31-Year-Old Pitcher – Cleveland Indians
2017 Fantasy Baseball Outlook
Kluber is wrongly perceived as underrated. He's quiet and prior to 2016, Cleveland didn't get a lot of national run, but that hasn't muted Kluber's price. Consider that he was the 35th overall pick on...
Corey Kluber Contract Information:
Agreed to a five-year, $38.5 million extension that includes club options for 2020 and 2021 in April of 2015.
Kluber will start Game 2 of the ALDS against either the Twins or Yankees.
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|Preseason||Subscribe now to see our 2017 projections for Corey Kluber||3-Year Averages||32||32||1||224.2||188||75||19||247||51||15||11||0||0||0||3.01||1.07|
|Career (View All)||168||163||6||1,091.0||942||379||103||1,201||243||76||48||0||–||–||3.13||1.09|
Age is determined on July 1st of each season. Jump To: ▼ Advanced StatsNo No No
|Last 14 Games (Team)
3 Games Pitched: Avg. 6.3 IP/G
|Last 30 Games (Team)
6 Games Pitched: Avg. 7.2 IP/G
|Last 60 Games (Team)
12 Games Pitched: Avg. 7.4 IP/G
Corey Kluber Split Stats (View Full Split Stats)
|Year||Age||Lg||Tm||G||GS||IP||K/9||BB/9||K/BB||HR/9||GB/FB Ratio||Strand %||Fastball||ERA||FIP||BABIP|
|Preseason||Subscribe now to see our 2017 projections for Corey Kluber||3-Year Averages||32||32||224.2||9.91||2.05||4.84||0.76||–||74.5%||–||3.01||2.78||.305|
Corey Kluber Defensive Stats
|Year||Pos||Inn||PMFinal (?)||EXP Tot (?)||PM (?)||AirPM (?)||EPM (?)||InnHome (?)||PMH (?)||InnLHP (?)||PMLHP (?)||LEFT (?)||MID (?)||RGHT (?)|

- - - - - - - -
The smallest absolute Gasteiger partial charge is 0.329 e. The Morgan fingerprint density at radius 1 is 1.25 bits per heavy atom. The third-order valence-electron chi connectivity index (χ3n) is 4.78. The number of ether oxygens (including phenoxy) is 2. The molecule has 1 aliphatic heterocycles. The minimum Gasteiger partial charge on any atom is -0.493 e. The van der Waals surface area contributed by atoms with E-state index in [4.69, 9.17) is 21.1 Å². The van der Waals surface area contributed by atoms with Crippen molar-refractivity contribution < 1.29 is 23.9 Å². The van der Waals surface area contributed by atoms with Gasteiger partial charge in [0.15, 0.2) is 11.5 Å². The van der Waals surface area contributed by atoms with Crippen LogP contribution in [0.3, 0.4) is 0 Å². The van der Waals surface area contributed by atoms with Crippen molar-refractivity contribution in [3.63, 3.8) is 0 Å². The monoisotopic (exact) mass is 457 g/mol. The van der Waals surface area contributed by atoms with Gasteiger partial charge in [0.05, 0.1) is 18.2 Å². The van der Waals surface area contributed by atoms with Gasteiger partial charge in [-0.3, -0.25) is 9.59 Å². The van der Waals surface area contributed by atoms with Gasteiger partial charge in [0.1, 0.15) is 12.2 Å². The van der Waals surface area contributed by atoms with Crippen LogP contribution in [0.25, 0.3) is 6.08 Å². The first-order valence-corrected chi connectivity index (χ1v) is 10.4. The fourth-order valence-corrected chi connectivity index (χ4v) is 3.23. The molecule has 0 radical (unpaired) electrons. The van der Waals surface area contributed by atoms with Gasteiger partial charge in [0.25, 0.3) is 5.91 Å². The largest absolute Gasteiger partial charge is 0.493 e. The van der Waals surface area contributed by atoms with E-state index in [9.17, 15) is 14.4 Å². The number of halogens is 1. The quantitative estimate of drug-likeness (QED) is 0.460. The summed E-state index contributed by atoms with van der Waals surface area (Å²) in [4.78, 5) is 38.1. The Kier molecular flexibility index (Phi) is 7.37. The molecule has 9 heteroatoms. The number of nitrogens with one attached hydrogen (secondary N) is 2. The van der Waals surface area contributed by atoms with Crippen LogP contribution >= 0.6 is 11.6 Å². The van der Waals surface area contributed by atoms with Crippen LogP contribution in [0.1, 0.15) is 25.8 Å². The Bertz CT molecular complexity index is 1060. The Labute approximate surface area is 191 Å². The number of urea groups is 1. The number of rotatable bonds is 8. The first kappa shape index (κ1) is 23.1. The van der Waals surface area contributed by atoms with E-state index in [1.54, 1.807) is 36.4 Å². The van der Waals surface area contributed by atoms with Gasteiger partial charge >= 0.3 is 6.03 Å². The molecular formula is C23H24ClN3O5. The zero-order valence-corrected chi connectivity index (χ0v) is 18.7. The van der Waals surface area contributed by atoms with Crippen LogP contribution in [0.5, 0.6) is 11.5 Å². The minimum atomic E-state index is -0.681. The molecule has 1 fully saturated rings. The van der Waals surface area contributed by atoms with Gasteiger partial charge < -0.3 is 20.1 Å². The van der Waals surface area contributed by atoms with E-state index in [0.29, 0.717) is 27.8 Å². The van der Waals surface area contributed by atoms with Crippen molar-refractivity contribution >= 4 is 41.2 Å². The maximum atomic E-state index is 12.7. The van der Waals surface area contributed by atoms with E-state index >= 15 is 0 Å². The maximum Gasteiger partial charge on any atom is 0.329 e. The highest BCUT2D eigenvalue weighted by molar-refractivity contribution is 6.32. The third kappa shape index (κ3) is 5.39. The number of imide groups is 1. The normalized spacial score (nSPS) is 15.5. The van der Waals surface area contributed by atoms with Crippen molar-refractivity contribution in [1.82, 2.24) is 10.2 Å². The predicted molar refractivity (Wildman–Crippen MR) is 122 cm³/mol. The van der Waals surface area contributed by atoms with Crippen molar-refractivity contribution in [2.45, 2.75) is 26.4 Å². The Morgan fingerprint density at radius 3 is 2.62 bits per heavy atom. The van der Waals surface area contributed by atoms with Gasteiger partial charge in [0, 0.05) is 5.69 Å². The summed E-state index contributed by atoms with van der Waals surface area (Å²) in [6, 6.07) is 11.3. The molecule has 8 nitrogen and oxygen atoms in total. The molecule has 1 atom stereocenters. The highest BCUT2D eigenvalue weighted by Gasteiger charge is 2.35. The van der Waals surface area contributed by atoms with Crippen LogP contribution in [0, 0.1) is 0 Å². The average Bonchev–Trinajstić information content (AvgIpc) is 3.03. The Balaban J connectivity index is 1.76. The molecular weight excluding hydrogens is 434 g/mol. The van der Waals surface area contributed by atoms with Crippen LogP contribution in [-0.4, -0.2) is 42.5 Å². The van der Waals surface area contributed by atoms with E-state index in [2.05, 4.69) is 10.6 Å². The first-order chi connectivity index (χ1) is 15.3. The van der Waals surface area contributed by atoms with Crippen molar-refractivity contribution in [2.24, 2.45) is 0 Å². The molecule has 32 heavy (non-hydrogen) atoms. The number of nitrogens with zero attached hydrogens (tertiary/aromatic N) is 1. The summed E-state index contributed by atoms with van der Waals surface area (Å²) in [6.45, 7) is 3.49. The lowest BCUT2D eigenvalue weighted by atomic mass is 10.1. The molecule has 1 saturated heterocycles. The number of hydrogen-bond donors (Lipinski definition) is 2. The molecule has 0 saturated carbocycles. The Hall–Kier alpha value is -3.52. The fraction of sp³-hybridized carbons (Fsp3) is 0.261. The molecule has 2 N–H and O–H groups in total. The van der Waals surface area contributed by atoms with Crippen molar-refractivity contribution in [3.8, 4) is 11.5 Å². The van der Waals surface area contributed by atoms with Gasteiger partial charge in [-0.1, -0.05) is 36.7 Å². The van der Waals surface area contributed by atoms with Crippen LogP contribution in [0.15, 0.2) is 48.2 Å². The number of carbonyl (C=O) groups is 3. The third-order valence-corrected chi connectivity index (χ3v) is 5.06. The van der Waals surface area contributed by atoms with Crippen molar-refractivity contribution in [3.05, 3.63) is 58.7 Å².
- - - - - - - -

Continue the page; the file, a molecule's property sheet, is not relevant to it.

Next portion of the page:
|Year||Pos||SHAL (?)||MED (?)||DEEP (?)||CERS (?)||SBRS (?)||PSBRS (?)||BRS (?)||GDPRS (?)||OFARS (?)||GFPDMERS (?)||PMRS (?)||SZRS (?)||TRS (?)|
2017 Stat Review for Corey Kluber As compared to the top 100 starting pitchers in 2016 (min 130 in)
A collection of stats that measure different skills.
A few general measures of a pitcher's effectiveness.
Balls in play avg. and % of runners left stranded.
Cleveland Indians Roster
MajorsAllen, Cody (P)
AAACrockett, Kyle (P)
AABaker, Dylan (P)
A+Castro, Willi (SS)
AAiken, Brady (P)
RookieBenson, Will (OF)
Corey Kluber: Past News Updates ( ▲ View most recent update )
RotoWire's Preseason Outlooks
For those still trying to use wins as a measure of pitcher quality, Kluber's 2014-15 should finally convert you. Yes, his ERA jumped by 1.05 runs, but there is no way that was worth nine wins, especially when the skills were actually better in the 9-16 season. He lost a tick on his strikeout rate, but also dropped his walk rate resulting in a slightly better 5.4 K/BB ratio. The most frustrating thing about Kluber's season was that his hot streaks were best-pitcher-in-baseball good and they always seemed to get broken up by a blow-up start. He had 11 starts of eight-plus innings, the most in baseball, but also five starts of five-plus earned runs allowed. Part of the problem is that despite the velocity, Kluber doesn't have a great fastball. It got a bit better last season, but it remains below average, especially for an ace-level talent. The record will definitely drop his cost on draft day, but the fact that you are reading this means you are smart enough not to make that mistake.